Image Credit: Disney
Disney is actively trying to prevent class action certification of a suit brought by a group of ten female employees who allege that Disney has been violating California’s Fair Pay Act by paying its male employees more than its female employees, despite the fact that these employees are performing the same or substantially similar work.
Back in April of 2019, two women, LaRonda Rasmussen and Karen Moore, filed a putative class action against Disney. Filed in Los Angeles County Superior Court, these two women alleged that Disney discriminates against female workers in the form of unequal pay between men and women employees who perform the same or substantially similar work. Both Rasmussen and Moore have been higher-level Disney executives for over a decade (over two in Moore’s case), and each claim that she is paid less than men who perform similar work at the company. The original complaint seeks back pay, lost benefits, and other compensation.
Once the suit was filed, Disney intended on challenging the class action lawsuit, claiming that Rasmussen and Moore could not fairly represent all women at the company, given the vast number of people that Disney employs. The attorneys for the plaintiffs amended the lawsuit to include eight additional women as plaintiffs, each employed in different divisions at Disney, in the hopes to address the alleged gender pay discrimination at the company.
Though a version of California’s Fair Pay Act has been in effect since 1949, it has been largely useless in gender pay discrimination suits due to loopholes that allowed companies to easily justify gender wage gaps. Courts cited the language “equal pay for equal work” to render the statute applicable only when there was pay disparity between a man and woman who held the exact same job title.
However, a few years ago, then-Governor Jerry Brown signed amendments to the law expanding its scope of coverage by requiring companies to justify salary differentials between employees doing “substantially similar” work. The changes to the law enable female workers to openly ask for and discuss co-workers’ salary information, while protecting them from employer retaliation. In fact, Rasmussen already took advantage of the expanded law when she filed a complaint in 2017 with Disney’s Human Resources Department about the unequal pay, asking for an audit. The audit found that men were paid more, but Disney maintained that the pay disparity was “not due to gender.”
According to Disney’s most recent filings, there have been no cases under the California Fair Pay Act that have ever been certified for class action. To proceed as a class action, the plaintiffs must convince the judge that there is a community of interest among an ascertainable class. Proving this requires predominant common questions of law or fact among the potential class as well as class representatives who can adequately represent the class and who have claims typical of the class.
Disney maintains that individual questions predominate here, and that the ten plaintiffs do not adequately represent other female employees who work in the many different divisions of the company. Even despite the added plaintiffs, Disney maintains that it is too large of a company to be held accountable in this manner. In a twenty-two page filing to get the class struck, Disney argues that “[t]he comparisons Plaintiffs seek to make – across different jobs, different levels and with potentially unspecified other differences – would demand an individual-by-individual review of the duties, skills, effort, responsibility, and working conditions of each woman in every job, compared to each man in every other job, to identify the correct comparator pool.” Thus, Disney demands that the women suing it for violating the California Fair Pay Act must do so on an individual basis.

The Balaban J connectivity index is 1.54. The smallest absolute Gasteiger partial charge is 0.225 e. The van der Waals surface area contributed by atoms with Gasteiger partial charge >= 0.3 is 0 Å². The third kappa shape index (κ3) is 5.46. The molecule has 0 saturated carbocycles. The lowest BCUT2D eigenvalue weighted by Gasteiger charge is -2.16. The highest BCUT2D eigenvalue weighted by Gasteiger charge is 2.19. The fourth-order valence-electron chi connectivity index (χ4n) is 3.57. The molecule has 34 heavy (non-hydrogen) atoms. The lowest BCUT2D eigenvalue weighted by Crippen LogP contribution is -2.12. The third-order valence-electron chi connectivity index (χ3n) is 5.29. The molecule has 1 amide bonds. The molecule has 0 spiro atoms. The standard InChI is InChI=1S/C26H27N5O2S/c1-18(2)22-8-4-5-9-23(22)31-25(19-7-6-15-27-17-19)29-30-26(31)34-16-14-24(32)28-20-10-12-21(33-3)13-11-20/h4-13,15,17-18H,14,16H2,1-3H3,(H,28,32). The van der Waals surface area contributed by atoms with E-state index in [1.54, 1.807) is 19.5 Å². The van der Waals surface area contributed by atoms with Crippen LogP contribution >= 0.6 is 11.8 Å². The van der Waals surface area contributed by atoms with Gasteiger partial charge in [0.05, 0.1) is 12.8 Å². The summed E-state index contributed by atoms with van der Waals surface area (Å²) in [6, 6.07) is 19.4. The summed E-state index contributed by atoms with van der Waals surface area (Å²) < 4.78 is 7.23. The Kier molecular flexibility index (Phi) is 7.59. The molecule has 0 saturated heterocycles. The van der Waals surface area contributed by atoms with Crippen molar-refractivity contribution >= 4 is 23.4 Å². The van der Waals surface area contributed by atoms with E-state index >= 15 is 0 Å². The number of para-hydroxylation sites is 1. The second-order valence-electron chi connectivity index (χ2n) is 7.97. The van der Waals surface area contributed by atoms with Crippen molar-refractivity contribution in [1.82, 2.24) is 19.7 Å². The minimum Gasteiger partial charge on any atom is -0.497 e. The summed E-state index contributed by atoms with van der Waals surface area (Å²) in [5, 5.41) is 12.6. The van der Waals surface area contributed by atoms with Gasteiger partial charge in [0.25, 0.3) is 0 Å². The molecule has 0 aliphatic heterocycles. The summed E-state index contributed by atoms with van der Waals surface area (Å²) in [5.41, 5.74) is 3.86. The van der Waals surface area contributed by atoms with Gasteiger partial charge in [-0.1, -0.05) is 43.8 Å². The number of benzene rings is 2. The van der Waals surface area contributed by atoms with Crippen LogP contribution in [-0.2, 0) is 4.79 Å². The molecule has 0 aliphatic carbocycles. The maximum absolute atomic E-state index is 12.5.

This suit comes at a time when many media and other companies are committing themselves to California’s Equal Pay Pledge. These companies have committed to conducting annual company-wide gender pay analysis, reviewing hiring and promotion processes, and engaging in procedures to reduce unconscious bias and structural barriers in order to promote best practices that will close the pay gap. Companies as large as Apple, AT&T Communications, Inc., and Airbnb have been among the inaugural signatories. Notably, Disney has not yet signed the pledge for its over 60,000 California employees.
Lawyers for Disney and the plaintiffs are scheduled to appear in the Los Angeles County Superior Court on December 11 for oral arguments regarding whether this class action should move forward.
Stay tuned for future developments.
Liz Costello, University at Buffalo School of Law, Class of 2020. Liz is the Treasurer of the Buffalo Sports and Entertainment Law Society, an Articles Editor of the Buffalo Law Review, and an anticipated associate at Rupp Baase Pfalzgraf Cunningham LLC. Having grown up in Los Angeles with an entertainment attorney mother, Liz is especially interested in the legal issues surrounding music, film, television, and sports. Her favorite activities include going to local live music and sporting events.